Artist Profile: Rana Begum

1 May 2021

This month, Breaking the Mould: Sculpture by Women since 1945 opens after much anticipation at Longside Gallery, Yorkshire Sculpture Park. This is the first survey of post-war British sculpture by women, exploring the work of over forty sculptors selected from the Arts Council Collection.

The Touring Exhibition provides a radical recalibration of art history, addressing the many accounts of British sculpture that have marginalised women. Instead, the women sculptors’ critical work is at the forefront of the exhibition, illustrating the strength and range of their use of materials, subjects, and approaches.

Artist Rana Begum is one of over forty artists featured in this exhibition. In our latest film, the Arts Council Collection visited Begum in her studio where she talks about her practice and her approach to sculpture that began with her research into light and form.

Rana Begum creates sculptural works inspired by minimalism, urban architecture and her early childhood memories of traditional Islamic art. For her ongoing series Fold, Begum works with industrial materials including powder-coated aluminium and steel to create wall-mounted sculptures of an origami-like construction, blurring the line between sculpture, painting and architecture. Begum states, “One of the great things about being an artist is that you have this amazing array of materials that you can use, nothing is off limits. I’m in this position where I’ve been able to work with as many different materials as possible.”


Light is a fundamental part of her process. Begum considers both light's interactions with the surface of the work itself and its reflections on the space the work occupies. For her work in the Arts Council Collection, No.429 SFold (2013), Begum explains “[No.]429 was at a period where I was looking at how light changes the surface of the work, so I started introducing two different painted surfaces: one is kind of a satin finish and then in contrast to kind of something that was much more reflective and glossy. I have a limited palette of colours that I can work with because they are ready-made, I don't have to think about the process of mixing or making too much. It becomes more about colour and its interaction with the form and light, and how those things come together.”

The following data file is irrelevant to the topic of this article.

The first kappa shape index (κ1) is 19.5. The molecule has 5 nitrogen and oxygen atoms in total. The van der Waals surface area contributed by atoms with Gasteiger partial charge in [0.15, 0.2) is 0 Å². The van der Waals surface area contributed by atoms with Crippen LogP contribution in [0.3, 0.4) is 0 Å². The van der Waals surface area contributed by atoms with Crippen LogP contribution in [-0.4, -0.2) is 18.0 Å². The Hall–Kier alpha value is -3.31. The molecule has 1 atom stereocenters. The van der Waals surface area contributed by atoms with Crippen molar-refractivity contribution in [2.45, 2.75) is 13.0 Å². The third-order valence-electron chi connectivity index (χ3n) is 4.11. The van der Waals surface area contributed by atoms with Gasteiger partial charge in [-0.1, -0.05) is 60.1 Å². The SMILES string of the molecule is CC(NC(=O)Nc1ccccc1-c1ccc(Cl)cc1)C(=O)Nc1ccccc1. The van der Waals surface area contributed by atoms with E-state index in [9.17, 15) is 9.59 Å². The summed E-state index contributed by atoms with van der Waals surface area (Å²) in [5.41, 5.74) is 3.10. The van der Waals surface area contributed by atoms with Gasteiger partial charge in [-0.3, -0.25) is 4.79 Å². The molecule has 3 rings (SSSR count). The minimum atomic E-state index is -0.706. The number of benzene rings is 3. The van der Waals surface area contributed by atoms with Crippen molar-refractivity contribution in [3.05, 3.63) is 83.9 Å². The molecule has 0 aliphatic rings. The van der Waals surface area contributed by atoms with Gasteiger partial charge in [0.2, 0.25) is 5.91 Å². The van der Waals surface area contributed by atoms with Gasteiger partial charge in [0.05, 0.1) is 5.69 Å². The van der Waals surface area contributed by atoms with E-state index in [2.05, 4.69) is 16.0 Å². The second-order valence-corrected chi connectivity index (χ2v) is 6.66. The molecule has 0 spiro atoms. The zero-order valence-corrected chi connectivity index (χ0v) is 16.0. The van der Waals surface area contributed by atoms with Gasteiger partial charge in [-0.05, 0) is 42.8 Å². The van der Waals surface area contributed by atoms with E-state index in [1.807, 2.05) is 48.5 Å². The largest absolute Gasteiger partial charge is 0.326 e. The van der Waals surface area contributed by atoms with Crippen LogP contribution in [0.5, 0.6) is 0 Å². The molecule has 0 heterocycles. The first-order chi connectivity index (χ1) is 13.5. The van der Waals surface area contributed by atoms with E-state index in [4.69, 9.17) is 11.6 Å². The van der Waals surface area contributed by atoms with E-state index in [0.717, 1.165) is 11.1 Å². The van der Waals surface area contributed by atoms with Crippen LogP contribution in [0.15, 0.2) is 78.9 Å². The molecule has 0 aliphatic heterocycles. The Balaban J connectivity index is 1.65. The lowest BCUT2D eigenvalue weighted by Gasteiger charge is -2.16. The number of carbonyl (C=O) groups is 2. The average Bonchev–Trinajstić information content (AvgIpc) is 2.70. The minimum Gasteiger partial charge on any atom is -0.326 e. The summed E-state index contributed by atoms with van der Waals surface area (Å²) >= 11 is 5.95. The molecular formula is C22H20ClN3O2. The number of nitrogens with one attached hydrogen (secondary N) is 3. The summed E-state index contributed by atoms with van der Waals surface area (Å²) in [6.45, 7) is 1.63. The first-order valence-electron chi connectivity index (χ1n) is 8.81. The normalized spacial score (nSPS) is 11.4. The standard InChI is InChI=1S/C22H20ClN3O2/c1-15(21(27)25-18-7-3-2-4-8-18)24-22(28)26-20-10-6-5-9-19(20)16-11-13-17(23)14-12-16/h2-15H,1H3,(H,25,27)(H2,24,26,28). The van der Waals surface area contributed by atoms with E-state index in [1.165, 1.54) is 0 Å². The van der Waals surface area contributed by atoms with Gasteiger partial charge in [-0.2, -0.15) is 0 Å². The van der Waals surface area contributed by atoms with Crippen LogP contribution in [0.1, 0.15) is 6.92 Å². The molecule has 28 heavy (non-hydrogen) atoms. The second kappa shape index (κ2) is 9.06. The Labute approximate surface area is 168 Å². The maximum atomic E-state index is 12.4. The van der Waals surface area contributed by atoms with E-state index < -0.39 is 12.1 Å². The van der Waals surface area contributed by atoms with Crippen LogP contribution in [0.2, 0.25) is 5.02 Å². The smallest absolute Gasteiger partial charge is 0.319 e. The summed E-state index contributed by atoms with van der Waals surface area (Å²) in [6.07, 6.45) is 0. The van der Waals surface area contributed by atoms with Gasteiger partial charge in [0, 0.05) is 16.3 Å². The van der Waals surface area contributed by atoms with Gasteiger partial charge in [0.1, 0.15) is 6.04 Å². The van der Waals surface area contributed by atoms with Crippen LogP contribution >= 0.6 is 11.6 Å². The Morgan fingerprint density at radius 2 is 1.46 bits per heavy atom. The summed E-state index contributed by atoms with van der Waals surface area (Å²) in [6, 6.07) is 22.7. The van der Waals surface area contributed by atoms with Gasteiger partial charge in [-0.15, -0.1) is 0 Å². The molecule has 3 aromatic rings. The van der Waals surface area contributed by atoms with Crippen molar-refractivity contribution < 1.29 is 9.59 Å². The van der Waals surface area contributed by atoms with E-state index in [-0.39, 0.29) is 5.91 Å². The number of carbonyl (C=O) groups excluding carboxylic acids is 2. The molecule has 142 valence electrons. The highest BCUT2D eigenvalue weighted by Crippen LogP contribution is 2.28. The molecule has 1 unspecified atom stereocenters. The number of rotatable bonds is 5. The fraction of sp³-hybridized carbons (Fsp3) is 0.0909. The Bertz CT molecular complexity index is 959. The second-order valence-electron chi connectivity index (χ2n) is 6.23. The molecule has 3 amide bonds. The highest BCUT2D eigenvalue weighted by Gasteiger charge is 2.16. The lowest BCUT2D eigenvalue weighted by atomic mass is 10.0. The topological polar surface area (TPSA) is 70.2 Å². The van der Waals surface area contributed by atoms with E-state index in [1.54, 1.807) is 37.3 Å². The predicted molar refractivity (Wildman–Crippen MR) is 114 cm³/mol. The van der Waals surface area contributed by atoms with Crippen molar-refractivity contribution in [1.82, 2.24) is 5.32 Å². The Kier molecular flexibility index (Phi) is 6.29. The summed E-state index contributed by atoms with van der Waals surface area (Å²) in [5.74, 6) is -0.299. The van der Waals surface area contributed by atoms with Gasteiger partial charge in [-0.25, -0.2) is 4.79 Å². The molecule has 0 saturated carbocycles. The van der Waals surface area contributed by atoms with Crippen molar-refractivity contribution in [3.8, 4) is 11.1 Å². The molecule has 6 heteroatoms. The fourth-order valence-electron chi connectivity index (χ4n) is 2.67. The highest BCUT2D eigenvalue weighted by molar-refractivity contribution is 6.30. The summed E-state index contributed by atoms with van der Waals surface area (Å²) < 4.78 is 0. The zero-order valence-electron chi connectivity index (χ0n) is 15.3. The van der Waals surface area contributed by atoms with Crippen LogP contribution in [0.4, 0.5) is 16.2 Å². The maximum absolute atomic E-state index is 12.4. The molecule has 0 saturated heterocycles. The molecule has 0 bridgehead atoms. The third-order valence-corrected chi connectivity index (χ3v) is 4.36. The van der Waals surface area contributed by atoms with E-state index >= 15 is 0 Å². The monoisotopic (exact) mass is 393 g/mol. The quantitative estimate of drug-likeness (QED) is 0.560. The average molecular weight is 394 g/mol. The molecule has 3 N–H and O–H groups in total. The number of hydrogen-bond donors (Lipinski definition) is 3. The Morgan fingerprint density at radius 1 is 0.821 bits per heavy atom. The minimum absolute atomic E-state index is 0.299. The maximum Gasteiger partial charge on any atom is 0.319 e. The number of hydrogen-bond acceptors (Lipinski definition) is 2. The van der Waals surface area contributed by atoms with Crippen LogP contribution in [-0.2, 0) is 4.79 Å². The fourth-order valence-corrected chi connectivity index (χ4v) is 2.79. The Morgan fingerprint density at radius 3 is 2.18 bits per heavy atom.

Begum reflects on growing up in Bangladesh and in a Muslim family, and the influence these experiences have had on her work. “It becomes part and parcel of who you are...but you know I don't think about gender I don't think about my own sexuality, my religion or my culture when I'm making the work. I think for me you know, I was looking for a language that was universal, a language that anyone can approach, understand and kind of question.”


Watch the full film below.


Breaking the Mould is an Arts Council Collection Touring Exhibition initiated in response to Women Working in Sculpture from 1960 to the Present Day: Towards a New Lexicon, a research project led by Catherine George (University of Coventry) and Hilary Gresty (independent). 

After the first presentation at Longside Gallery, Yorkshire Sculpture Park in Spring 2021, Breaking the Mould will tour to Djanogly Art Gallery Nottingham Lakeside Arts, The Levinsky Gallery at the University of Plymouth, Ferens Art Gallery Hull and New Art Gallery Walsall.


The Arts Council Collection is the UK's most widely seen collection of modern and contemporary art.

With more than 8,000 works by over 2,000 artists, it can be seen in exhibitions and public displays across the country and beyond. This website offers unprecedented access to the Collection, and information about each work can be found on this site.